Alexandra Snelgrove joined venture philanthropy organization LIFT Philanthropy Partners in early 2015 as the Director of Social Impact for its Toronto office. In that capacity, she is part of the team responsible for working directly to support the organizations in LIFT’s social purpose portfolio, including Toronto-based Furniture Bank. She is also leading LIFT’s call for proposals from Ontario-based social enterprises, supported by funding from the Ontario government’s Social Enterprise Demonstration Fund.

SEE Change spoke with Snelgrove about the issues she sees in her work with the social sector in Canada, how venture philanthropy can make a difference, and what she thinks are the key attributes of successful social purpose organizations.

What do you think are the biggest obstacles facing social purpose organizations (SPOs) today?

The not-for-profit and charitable sector in Canada is made up of over 170,000 organizations. With such a large group of organizations covering a broad spectrum of social, environmental, and community issues, it’s difficult to narrow it down to the three most common challenges.

That said, there are certainly themes that come up often in our conversations with the organizations we are evaluating for LIFT’s support, including:

  1. Measurement – this includes a couple of things: developing systems to measure the organization’s impact, but also using data to inform programming and enhance organizational performance.
  2. Growth – by this I mean, should the organization be considering scaling now or do they have some underlying, foundational issues to address first. If they are ready, what are the appropriate strategies to scale and grow the organization’s impact?
  3. Strategic Decision-Making -organizations are often faced with tough choices about how to allocate their resources. They need to be able to strategically prioritize opportunities, while making sure they stay focused on their mission and core competencies.

LIFT is a venture philanthropy organization. How does your model of philanthropy help address these issues?

Venture philanthropy, by its very nature, provides a long-term investment into an organization’s people and capacity. The support isn’t directed at putting out today’s burning fires but, rather, is focused on the long-term future of the organization. LIFT doesn’t just focus on plan development; we have highly engaged relationships with SPOs that emphasize plan execution, and achievement of long-term goals. By drawing on the expertise of our staff and partner network, we provide SPOs with support and services to address their challenges that they may not be able to otherwise afford. They also benefit from the external perspective of these resources, which typically helps them see their organization’s context and future from a different perspective.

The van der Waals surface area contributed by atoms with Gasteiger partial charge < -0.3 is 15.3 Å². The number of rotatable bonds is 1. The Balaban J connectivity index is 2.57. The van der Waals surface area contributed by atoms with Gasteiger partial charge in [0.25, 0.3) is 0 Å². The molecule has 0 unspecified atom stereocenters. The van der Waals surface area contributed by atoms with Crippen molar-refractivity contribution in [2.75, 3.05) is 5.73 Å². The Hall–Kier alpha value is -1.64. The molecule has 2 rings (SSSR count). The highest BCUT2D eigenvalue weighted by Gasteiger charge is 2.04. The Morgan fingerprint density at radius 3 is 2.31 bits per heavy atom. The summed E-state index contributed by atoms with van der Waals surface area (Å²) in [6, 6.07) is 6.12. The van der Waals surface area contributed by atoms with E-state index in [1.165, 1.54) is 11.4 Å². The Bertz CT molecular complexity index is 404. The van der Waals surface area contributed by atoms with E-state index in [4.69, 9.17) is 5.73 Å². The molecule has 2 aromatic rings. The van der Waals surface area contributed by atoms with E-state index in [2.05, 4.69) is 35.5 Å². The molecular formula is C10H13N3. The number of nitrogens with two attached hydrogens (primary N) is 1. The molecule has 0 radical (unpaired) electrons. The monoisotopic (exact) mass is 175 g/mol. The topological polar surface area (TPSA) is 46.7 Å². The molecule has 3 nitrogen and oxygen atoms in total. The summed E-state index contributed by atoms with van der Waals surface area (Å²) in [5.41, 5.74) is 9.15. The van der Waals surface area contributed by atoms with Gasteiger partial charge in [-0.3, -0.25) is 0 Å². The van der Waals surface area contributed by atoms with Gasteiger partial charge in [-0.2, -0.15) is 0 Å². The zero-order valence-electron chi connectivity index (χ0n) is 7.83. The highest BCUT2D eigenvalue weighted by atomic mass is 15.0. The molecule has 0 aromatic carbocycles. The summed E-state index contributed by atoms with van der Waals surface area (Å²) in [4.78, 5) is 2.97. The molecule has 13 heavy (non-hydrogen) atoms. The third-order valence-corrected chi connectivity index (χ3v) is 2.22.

Why is it important for an SPO to have a business plan? What should be included in it?

It depends on how you define business plan; the term is used differently by different people. Whatever term is used, all organizations need to have a plan in place that is developed through a process that includes research and stakeholder consultation. The plan should identify:

  1. The future: Where do we want to go?
  2. The road map: How will we get there?
  3. The result: How will we know when we’ve arrived there?

The process and discussion on these questions is as important as the plan itself. An operational or implementation plan highlighting the strategic goals, strategies, activities, timeframes, and measurement approach is a critical follow-up activity to the process. It should be reviewed annually and not just be another document that sits on the shelf.

You talked earlier about measurement being a common challenge. What are some key examples of things an SPO could or should be measuring?

That really depends on the nature of the organization’s work. What is critical, however, is making sure that there are measures at both two levels: outputs (short-term results or changes in skills/knowledge) and outcomes (long-term results or changes in conditions). For example, skills development programs should include output indicators such as the number of participants and program satisfaction levels, as well as outcomes such as average income increases and levels of stable employment post-program completion.

What lessons have you learned from working with SPOs?

Each SPO is different and a cookie-cutter approach isn’t effective. Every organization requires support based on its unique context. The plans LIFT develops with the organizations in its social purpose portfolio are always specific to their individual needs and goals. But I’ve also learned that there are some common predictors of success.

The organizations that manage to achieve their goals are the ones that have a clear picture of the future and a plan to get there. They’re usually good at prioritizing and making tough decisions about where to both invest and divest. They have the ability to adapt and take measured risk to focus on opportunities that further their mission and deepen their impact. And finally, the successful organizations are typically the ones that are the most client-centric, that regularly assess their portfolio of activities to make sure they are responding to their clients’ needs and achieving meaningful outcomes.

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